Recipes > Meat > Vol-au-Vent (an Entree)

Vol-au-Vent (an Entree)


  • 3/4 to 1 pound of puff-paste
  • fricasseed chickens, rabbits, ragouts, or the remains of cold fish, flaked and warmed in thick white sauce


Make from 3/4 to 1 pound of puff-paste, taking care that it is very evenly rolled out each time, to insure its rising properly; and if the paste is not extremely light, and put into a good hot oven, this cannot be accomplished, and the vol-au-vent will look very badly. Roll out the paste to the thickness of about 1 1/2 inch, and, with a fluted cutter, stamp it out to the desired shape, either round or oval, and, with the point of a small knife, make a slight incision in the paste all round the top, about an inch from the edge, which, when baked, forms the lid. Put the vol-au-vent into a good brisk oven, and keep the door shut for a few minutes after it is put in. Particular attention should be paid to the heating of the oven, for the paste cannot rise without a tolerable degree of heat When of a nice colour, without being scorched, withdraw it from the oven, instantly remove the cover where it was marked, and detach all the soft crumb from the centre: in doing this, be careful not to break the edges of the vol-au-vent; but should they look thin in places, stop them with small flakes of the inside paste, stuck on with the white of an egg. This precaution is necessary to prevent the fricassee or ragoût from bursting the case, and so spoiling the appearance of the dish. Fill the vol-au-vent with a rich mince, or fricassee, or ragoût, or the remains of cold fish flaked and warmed in a good white sauce, and do not make them very liquid, for fear of the gravy bursting the crust: replace the lid, and serve. To improve the appearance of the crust, brush it over with the yolk of an egg after it has risen properly.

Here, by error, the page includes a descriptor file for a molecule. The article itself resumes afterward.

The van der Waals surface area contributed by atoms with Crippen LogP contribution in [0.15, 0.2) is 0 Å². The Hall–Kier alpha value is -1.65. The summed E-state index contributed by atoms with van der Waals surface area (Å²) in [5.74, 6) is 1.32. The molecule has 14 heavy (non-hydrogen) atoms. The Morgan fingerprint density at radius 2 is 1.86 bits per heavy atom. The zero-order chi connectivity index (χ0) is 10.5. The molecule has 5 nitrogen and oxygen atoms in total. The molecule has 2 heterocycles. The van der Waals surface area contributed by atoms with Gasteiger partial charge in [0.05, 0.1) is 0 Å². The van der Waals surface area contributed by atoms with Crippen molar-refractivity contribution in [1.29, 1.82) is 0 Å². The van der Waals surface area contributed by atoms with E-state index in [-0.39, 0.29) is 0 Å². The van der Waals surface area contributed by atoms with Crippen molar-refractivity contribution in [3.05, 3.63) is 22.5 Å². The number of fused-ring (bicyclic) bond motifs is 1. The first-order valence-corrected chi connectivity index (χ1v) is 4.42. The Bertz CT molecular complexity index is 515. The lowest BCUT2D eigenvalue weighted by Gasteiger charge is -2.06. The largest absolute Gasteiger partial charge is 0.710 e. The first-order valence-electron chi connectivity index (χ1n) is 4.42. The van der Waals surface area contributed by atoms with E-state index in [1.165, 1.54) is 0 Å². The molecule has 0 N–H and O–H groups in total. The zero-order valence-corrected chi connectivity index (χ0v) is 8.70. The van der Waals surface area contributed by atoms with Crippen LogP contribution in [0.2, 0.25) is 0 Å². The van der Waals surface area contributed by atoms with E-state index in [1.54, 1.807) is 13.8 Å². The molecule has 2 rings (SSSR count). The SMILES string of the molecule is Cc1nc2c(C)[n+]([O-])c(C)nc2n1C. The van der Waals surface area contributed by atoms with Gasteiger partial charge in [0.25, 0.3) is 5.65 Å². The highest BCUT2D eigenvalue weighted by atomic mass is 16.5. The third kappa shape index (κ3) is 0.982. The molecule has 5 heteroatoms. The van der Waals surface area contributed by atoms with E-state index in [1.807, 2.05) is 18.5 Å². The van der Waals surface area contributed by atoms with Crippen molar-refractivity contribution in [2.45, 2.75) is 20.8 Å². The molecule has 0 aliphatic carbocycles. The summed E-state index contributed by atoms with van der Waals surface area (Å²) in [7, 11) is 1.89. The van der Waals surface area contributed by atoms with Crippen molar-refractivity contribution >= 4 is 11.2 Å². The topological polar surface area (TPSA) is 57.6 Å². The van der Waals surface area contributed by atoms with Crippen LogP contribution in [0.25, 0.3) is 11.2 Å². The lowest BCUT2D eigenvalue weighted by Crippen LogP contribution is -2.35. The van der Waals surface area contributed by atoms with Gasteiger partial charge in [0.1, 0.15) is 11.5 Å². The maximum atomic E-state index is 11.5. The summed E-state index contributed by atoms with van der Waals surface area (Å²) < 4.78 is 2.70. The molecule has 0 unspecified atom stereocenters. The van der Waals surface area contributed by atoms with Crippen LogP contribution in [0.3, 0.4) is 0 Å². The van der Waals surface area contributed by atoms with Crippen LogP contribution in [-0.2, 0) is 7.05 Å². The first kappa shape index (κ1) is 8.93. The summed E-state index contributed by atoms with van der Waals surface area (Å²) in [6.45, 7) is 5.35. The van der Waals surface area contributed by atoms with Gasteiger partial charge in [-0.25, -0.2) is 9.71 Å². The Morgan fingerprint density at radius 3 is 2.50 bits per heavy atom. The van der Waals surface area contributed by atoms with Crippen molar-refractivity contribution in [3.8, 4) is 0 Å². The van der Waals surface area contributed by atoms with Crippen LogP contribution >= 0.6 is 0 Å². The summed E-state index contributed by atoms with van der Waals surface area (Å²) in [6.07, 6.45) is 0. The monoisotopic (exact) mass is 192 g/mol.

Time: 3/4 hour to bake the vol-au-vent.

Seasonable at any time.

Note: Small vol-au-vents may be made and filled with minced veal, chicken, etc. They should be made of the same paste as the larger ones, and stamped out with a small fluted cutter.


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The Book of Household Management (1861).

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